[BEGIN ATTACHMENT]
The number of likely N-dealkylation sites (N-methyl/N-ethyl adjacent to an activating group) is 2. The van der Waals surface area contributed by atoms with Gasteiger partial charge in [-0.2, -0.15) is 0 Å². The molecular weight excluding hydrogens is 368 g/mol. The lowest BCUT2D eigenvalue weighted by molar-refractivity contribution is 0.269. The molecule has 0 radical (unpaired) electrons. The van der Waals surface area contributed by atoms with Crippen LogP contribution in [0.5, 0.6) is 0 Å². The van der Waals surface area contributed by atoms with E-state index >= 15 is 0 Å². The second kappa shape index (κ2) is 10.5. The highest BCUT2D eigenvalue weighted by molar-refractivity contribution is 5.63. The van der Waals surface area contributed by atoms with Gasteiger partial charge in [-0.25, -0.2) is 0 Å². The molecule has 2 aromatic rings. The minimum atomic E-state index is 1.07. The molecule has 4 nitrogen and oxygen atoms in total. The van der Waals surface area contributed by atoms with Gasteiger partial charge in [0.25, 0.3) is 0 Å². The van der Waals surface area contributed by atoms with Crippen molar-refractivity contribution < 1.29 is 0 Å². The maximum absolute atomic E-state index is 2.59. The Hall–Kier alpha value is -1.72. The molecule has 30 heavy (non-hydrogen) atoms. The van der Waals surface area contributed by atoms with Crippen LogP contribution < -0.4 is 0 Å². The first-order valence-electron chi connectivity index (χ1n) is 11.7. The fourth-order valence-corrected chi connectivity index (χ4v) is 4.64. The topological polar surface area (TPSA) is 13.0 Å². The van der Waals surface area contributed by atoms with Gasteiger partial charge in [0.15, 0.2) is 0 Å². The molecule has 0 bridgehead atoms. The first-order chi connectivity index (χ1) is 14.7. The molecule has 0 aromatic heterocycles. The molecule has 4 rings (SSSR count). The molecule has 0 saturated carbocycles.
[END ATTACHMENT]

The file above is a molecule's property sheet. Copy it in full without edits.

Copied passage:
The number of likely N-dealkylation sites (N-methyl/N-ethyl adjacent to an activating group) is 2. The van der Waals surface area contributed by atoms with Gasteiger partial charge in [-0.2, -0.15) is 0 Å². The molecular weight excluding hydrogens is 368 g/mol. The lowest BCUT2D eigenvalue weighted by molar-refractivity contribution is 0.269. The molecule has 0 radical (unpaired) electrons. The van der Waals surface area contributed by atoms with Crippen LogP contribution in [0.5, 0.6) is 0 Å². The van der Waals surface area contributed by atoms with E-state index >= 15 is 0 Å². The second kappa shape index (κ2) is 10.5. The highest BCUT2D eigenvalue weighted by molar-refractivity contribution is 5.63. The van der Waals surface area contributed by atoms with Gasteiger partial charge in [-0.25, -0.2) is 0 Å². The molecule has 2 aromatic rings. The minimum atomic E-state index is 1.07. The molecule has 4 nitrogen and oxygen atoms in total. The van der Waals surface area contributed by atoms with Gasteiger partial charge in [0.25, 0.3) is 0 Å². The van der Waals surface area contributed by atoms with Crippen molar-refractivity contribution < 1.29 is 0 Å². The maximum absolute atomic E-state index is 2.59. The Hall–Kier alpha value is -1.72. The molecule has 30 heavy (non-hydrogen) atoms. The van der Waals surface area contributed by atoms with Crippen LogP contribution < -0.4 is 0 Å². The first-order valence-electron chi connectivity index (χ1n) is 11.7. The fourth-order valence-corrected chi connectivity index (χ4v) is 4.64. The topological polar surface area (TPSA) is 13.0 Å². The van der Waals surface area contributed by atoms with Gasteiger partial charge in [0.15, 0.2) is 0 Å². The molecule has 0 bridgehead atoms. The first-order chi connectivity index (χ1) is 14.7. The molecule has 0 aromatic heterocycles. The molecule has 4 rings (SSSR count). The molecule has 0 saturated carbocycles.